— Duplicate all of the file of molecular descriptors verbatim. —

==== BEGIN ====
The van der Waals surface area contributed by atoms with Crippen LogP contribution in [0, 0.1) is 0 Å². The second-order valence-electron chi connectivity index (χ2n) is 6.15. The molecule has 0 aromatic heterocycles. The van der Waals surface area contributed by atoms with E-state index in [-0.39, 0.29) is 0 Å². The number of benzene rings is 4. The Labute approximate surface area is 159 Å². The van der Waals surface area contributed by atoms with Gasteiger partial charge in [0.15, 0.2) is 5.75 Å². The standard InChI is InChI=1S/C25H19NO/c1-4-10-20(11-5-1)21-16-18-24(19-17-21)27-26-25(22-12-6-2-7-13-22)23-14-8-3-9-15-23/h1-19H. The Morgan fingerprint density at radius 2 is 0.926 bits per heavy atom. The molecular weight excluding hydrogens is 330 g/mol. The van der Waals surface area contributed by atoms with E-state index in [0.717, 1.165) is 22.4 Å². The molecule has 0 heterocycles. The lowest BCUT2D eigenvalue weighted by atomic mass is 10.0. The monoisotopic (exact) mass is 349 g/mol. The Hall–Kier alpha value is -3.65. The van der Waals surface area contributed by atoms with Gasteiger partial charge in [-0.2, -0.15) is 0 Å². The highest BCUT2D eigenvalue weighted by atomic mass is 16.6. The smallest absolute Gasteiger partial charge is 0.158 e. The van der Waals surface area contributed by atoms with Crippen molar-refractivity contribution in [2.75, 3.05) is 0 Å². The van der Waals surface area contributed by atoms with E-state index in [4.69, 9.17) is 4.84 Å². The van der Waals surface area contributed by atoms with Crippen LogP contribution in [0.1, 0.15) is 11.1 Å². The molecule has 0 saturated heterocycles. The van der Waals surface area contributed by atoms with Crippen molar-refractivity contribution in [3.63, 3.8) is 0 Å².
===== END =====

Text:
The van der Waals surface area contributed by atoms with Crippen LogP contribution in [0, 0.1) is 0 Å². The second-order valence-electron chi connectivity index (χ2n) is 6.15. The molecule has 0 aromatic heterocycles. The van der Waals surface area contributed by atoms with E-state index in [-0.39, 0.29) is 0 Å². The number of benzene rings is 4. The Labute approximate surface area is 159 Å². The van der Waals surface area contributed by atoms with Gasteiger partial charge in [0.15, 0.2) is 5.75 Å². The standard InChI is InChI=1S/C25H19NO/c1-4-10-20(11-5-1)21-16-18-24(19-17-21)27-26-25(22-12-6-2-7-13-22)23-14-8-3-9-15-23/h1-19H. The Morgan fingerprint density at radius 2 is 0.926 bits per heavy atom. The molecular weight excluding hydrogens is 330 g/mol. The van der Waals surface area contributed by atoms with E-state index in [0.717, 1.165) is 22.4 Å². The molecule has 0 heterocycles. The lowest BCUT2D eigenvalue weighted by atomic mass is 10.0. The monoisotopic (exact) mass is 349 g/mol. The Hall–Kier alpha value is -3.65. The van der Waals surface area contributed by atoms with Gasteiger partial charge in [-0.2, -0.15) is 0 Å². The highest BCUT2D eigenvalue weighted by atomic mass is 16.6. The smallest absolute Gasteiger partial charge is 0.158 e. The van der Waals surface area contributed by atoms with Crippen molar-refractivity contribution in [2.75, 3.05) is 0 Å². The van der Waals surface area contributed by atoms with E-state index in [4.69, 9.17) is 4.84 Å². The van der Waals surface area contributed by atoms with Crippen LogP contribution in [0.1, 0.15) is 11.1 Å². The molecule has 0 saturated heterocycles. The van der Waals surface area contributed by atoms with Crippen molar-refractivity contribution in [3.63, 3.8) is 0 Å².